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Today marked the start of our first weekend in India – we ended our first week on the Thursday evening in order to travel to our weekend destination: the mountain resort of Kodaikanal. In the time of British India, British officers would send their wives and families up to this resort in the mountains during the summer to enjoy the cooler, purer air. We left early and had a break in a hotel in Madurai, where some of us dared to order meat for the first time in a week. Our lunch was accompanied to the sounds and images of the latest Bollywood hits, which seemed to revolve around endlessly similar love stories, punctuated by impressive choreography and 90s style clothing. After lunch we went back to our buses, to brace ourselves for the ascension to Kodaikanal. The road was rumoured to be twisty, and having already experienced Indian driving in the streets, most weren’t reassured by the prospect of narrow mountain roads. We had nothing to fear however, for our drivers were incredibly well verse in the art of “honking-before-a-blind-turn-to-warn-any-incoming-traffic-of-our-presence”. The sa could not be, however, be said for most of the drivers we crossed as we climbed the mountain side. On the whole, we felt safer in the Indian minibus than in most Parisian taxis, which admittedly does not say very much. During the drive, we were delighted to see a couple of monkey family groups right outside our windows, the babies tucked under their mothers were the uncontested favourites.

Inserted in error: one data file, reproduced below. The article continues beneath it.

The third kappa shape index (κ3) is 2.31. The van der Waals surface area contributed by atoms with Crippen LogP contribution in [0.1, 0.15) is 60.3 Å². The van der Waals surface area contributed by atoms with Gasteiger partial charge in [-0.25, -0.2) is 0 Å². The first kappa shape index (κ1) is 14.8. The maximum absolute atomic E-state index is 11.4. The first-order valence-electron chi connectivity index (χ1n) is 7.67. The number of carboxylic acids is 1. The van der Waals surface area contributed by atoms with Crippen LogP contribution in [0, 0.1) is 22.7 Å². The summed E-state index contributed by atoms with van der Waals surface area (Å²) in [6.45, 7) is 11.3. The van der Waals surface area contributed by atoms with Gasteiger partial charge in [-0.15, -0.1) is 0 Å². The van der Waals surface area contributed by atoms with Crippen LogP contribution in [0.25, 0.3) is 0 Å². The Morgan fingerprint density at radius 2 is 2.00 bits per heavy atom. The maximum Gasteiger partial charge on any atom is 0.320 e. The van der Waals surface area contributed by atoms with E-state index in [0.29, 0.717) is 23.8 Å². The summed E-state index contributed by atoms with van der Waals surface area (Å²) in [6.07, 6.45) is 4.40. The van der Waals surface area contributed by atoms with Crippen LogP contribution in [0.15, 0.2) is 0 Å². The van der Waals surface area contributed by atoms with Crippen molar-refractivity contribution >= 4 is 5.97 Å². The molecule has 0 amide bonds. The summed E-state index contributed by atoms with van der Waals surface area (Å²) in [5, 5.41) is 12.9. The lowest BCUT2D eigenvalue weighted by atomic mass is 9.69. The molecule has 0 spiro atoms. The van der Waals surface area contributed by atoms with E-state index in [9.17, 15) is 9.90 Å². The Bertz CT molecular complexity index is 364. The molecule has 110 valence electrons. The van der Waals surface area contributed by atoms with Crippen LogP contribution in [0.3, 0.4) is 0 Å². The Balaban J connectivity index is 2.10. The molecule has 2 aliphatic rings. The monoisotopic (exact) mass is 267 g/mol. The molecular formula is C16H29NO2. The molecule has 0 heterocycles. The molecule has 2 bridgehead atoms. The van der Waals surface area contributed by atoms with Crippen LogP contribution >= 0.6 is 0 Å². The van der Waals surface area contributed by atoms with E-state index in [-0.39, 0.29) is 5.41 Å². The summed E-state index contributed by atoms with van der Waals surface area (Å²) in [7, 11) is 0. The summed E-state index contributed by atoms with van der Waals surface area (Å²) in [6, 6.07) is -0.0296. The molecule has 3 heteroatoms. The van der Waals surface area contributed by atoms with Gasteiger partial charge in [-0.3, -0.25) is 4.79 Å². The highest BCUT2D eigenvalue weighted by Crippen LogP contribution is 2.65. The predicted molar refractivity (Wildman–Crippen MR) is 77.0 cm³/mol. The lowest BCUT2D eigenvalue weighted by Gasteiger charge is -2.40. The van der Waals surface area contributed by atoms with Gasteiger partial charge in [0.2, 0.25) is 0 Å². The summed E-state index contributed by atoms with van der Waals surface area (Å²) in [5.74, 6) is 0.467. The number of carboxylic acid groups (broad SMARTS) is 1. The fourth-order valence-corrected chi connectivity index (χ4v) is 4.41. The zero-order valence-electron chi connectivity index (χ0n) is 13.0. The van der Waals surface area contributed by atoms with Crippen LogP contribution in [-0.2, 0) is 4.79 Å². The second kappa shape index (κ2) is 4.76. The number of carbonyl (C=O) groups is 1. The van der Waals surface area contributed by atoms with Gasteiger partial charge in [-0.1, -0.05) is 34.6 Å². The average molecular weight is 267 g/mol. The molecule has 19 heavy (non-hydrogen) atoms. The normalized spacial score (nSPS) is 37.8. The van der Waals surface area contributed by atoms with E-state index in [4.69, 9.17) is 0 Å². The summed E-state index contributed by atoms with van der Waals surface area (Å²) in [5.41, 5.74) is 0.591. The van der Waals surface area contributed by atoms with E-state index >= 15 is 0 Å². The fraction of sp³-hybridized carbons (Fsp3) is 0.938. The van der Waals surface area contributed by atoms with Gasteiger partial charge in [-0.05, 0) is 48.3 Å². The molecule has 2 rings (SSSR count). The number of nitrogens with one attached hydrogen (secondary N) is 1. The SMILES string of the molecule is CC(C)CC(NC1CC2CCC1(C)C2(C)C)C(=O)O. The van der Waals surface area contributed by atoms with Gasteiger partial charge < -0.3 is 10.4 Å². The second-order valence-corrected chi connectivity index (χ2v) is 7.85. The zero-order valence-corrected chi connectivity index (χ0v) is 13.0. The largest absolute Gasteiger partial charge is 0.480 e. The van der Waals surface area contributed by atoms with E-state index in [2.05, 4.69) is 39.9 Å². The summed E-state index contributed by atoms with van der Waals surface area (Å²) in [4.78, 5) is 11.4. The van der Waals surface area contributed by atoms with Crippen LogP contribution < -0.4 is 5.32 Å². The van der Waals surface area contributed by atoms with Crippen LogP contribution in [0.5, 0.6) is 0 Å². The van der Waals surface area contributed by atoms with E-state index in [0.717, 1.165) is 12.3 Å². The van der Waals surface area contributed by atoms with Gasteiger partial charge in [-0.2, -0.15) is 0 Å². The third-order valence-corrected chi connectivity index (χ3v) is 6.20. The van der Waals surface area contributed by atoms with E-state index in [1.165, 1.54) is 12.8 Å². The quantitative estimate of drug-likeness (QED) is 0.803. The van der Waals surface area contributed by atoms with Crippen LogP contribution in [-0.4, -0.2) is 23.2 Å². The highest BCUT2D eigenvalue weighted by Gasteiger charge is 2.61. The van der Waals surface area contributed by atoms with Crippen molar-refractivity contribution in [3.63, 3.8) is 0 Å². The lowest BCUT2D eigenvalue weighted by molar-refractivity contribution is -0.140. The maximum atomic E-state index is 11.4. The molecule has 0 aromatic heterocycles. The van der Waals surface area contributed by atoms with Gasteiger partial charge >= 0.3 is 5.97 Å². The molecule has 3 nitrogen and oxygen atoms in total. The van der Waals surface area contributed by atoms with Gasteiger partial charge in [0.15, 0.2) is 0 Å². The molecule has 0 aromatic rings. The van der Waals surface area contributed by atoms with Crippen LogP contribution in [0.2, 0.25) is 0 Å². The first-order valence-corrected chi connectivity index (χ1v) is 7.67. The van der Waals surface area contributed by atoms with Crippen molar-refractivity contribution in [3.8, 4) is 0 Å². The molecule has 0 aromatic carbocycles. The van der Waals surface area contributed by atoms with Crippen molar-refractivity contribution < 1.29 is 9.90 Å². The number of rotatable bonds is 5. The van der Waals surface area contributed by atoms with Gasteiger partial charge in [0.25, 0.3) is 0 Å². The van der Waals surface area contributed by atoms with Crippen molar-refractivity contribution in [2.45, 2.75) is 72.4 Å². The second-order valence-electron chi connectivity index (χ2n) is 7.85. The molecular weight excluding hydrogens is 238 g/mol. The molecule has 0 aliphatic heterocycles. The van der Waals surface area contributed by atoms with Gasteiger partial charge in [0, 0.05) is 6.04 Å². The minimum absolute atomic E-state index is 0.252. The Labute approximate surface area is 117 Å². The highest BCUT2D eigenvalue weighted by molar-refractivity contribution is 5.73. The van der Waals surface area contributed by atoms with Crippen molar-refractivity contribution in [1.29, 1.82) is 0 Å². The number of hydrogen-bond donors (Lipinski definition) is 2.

After 8 hours (2 up the mountain), we arrived at Kodaikannal at our hotel, which boasted amongst other things, a miniature zoo.

Meeting the emus

Meeting the emus

Noah was not amused

Noah was not amused

Day 5 – Wednesday 27th July

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The day started at 6.30am with a group run in the morning heat during which some of our members took a slight detour gallivanting through the shrubbery. Lessons began as usual as we battled through the morning at Sri Jayendra – at lunch time we were invited to partake in a tree-planting ceremony in memory of the late Indian president, Abdul Kalam, before making our way to GKV in the searing heat. After roughly two hours of teaching and heavy perspiration we headed back to Sri Jayendra on the bus for choir rehearsal. The India-Emanuel choir, expertly led by Nicole and Ben M, then spent over an hour warbling our way through our rendition of the Jackson Five’s ‘A B C,’ during which the boys proved that it was not ‘all about the bass’ to such an extent that our expert choir directors (Nicole and Ben) are seriously considering hauling up their note a few octaves.

The evening was spent in the local ‘John Lewis’ (Pothys) where the boys spent much time deliberating over trousers in the ladies’ department. During dinner the dining room became a catwalk as they treated us to a fashion show in their fetching new hareem pants. The girls looked on in envy as they looked far better on the boys than on them.

The Emanuel-India Choir

 

The Emanuel-India Choir

Students planting a tree

Students planting a tree

The boys in their harem pants
The boys in their harem pants